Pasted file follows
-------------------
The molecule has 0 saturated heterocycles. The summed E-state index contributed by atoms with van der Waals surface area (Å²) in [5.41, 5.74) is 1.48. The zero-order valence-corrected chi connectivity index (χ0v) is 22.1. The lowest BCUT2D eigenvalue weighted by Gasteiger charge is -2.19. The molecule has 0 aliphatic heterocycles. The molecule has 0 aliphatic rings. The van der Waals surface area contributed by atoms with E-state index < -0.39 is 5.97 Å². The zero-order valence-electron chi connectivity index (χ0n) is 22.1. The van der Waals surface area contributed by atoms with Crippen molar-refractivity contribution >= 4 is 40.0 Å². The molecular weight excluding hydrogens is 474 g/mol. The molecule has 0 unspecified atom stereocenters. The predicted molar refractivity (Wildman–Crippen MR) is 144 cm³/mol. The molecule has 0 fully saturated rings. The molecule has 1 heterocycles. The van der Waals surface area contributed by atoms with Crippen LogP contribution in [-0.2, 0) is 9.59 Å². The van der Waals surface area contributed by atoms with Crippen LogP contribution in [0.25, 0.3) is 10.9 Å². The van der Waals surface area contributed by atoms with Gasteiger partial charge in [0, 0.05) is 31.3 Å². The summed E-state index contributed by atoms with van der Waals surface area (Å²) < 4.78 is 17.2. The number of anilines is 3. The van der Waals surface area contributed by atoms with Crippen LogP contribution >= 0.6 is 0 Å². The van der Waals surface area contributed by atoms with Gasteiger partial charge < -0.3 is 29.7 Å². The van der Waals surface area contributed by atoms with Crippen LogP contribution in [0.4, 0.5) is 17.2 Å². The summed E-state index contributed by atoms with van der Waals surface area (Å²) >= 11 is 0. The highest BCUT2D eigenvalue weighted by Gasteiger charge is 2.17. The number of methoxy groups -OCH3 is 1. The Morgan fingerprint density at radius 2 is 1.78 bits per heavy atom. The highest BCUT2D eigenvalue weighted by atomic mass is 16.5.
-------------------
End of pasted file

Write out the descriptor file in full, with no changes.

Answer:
The molecule has 0 saturated heterocycles. The summed E-state index contributed by atoms with van der Waals surface area (Å²) in [5.41, 5.74) is 1.48. The zero-order valence-corrected chi connectivity index (χ0v) is 22.1. The lowest BCUT2D eigenvalue weighted by Gasteiger charge is -2.19. The molecule has 0 aliphatic heterocycles. The molecule has 0 aliphatic rings. The van der Waals surface area contributed by atoms with E-state index < -0.39 is 5.97 Å². The zero-order valence-electron chi connectivity index (χ0n) is 22.1. The van der Waals surface area contributed by atoms with Crippen molar-refractivity contribution >= 4 is 40.0 Å². The molecular weight excluding hydrogens is 474 g/mol. The molecule has 0 unspecified atom stereocenters. The predicted molar refractivity (Wildman–Crippen MR) is 144 cm³/mol. The molecule has 0 fully saturated rings. The molecule has 1 heterocycles. The van der Waals surface area contributed by atoms with Crippen LogP contribution in [-0.2, 0) is 9.59 Å². The van der Waals surface area contributed by atoms with Crippen LogP contribution in [0.25, 0.3) is 10.9 Å². The van der Waals surface area contributed by atoms with Gasteiger partial charge in [0, 0.05) is 31.3 Å². The summed E-state index contributed by atoms with van der Waals surface area (Å²) < 4.78 is 17.2. The number of anilines is 3. The van der Waals surface area contributed by atoms with Crippen LogP contribution >= 0.6 is 0 Å². The van der Waals surface area contributed by atoms with Gasteiger partial charge < -0.3 is 29.7 Å². The van der Waals surface area contributed by atoms with Crippen LogP contribution in [0.4, 0.5) is 17.2 Å². The summed E-state index contributed by atoms with van der Waals surface area (Å²) >= 11 is 0. The highest BCUT2D eigenvalue weighted by Gasteiger charge is 2.17. The number of methoxy groups -OCH3 is 1. The Morgan fingerprint density at radius 2 is 1.78 bits per heavy atom. The highest BCUT2D eigenvalue weighted by atomic mass is 16.5.